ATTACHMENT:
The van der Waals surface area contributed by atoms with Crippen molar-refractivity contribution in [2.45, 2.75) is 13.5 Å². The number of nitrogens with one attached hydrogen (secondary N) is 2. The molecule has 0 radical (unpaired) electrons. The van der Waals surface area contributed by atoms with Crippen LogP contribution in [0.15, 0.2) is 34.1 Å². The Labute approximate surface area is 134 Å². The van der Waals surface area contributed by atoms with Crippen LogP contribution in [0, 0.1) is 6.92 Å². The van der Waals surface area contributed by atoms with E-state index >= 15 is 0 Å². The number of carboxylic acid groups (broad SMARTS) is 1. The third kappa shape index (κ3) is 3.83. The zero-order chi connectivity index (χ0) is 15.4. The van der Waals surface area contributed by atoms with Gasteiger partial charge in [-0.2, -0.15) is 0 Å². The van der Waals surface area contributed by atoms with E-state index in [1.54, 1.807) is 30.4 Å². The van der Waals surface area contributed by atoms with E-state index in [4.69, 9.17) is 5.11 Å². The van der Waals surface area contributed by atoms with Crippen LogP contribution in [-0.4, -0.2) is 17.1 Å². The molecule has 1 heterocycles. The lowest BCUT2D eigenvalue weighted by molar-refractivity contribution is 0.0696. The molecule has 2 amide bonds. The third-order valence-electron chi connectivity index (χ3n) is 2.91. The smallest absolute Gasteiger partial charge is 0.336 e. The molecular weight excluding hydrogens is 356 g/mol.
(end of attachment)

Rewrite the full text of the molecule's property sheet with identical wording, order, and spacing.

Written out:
The van der Waals surface area contributed by atoms with Crippen molar-refractivity contribution in [2.45, 2.75) is 13.5 Å². The number of nitrogens with one attached hydrogen (secondary N) is 2. The molecule has 0 radical (unpaired) electrons. The van der Waals surface area contributed by atoms with Crippen LogP contribution in [0.15, 0.2) is 34.1 Å². The Labute approximate surface area is 134 Å². The van der Waals surface area contributed by atoms with Crippen LogP contribution in [0, 0.1) is 6.92 Å². The van der Waals surface area contributed by atoms with E-state index >= 15 is 0 Å². The number of carboxylic acid groups (broad SMARTS) is 1. The third kappa shape index (κ3) is 3.83. The zero-order chi connectivity index (χ0) is 15.4. The van der Waals surface area contributed by atoms with Gasteiger partial charge in [-0.2, -0.15) is 0 Å². The van der Waals surface area contributed by atoms with E-state index in [1.54, 1.807) is 30.4 Å². The van der Waals surface area contributed by atoms with E-state index in [4.69, 9.17) is 5.11 Å². The van der Waals surface area contributed by atoms with Crippen LogP contribution in [-0.4, -0.2) is 17.1 Å². The molecule has 1 heterocycles. The lowest BCUT2D eigenvalue weighted by molar-refractivity contribution is 0.0696. The molecule has 2 amide bonds. The third-order valence-electron chi connectivity index (χ3n) is 2.91. The smallest absolute Gasteiger partial charge is 0.336 e. The molecular weight excluding hydrogens is 356 g/mol.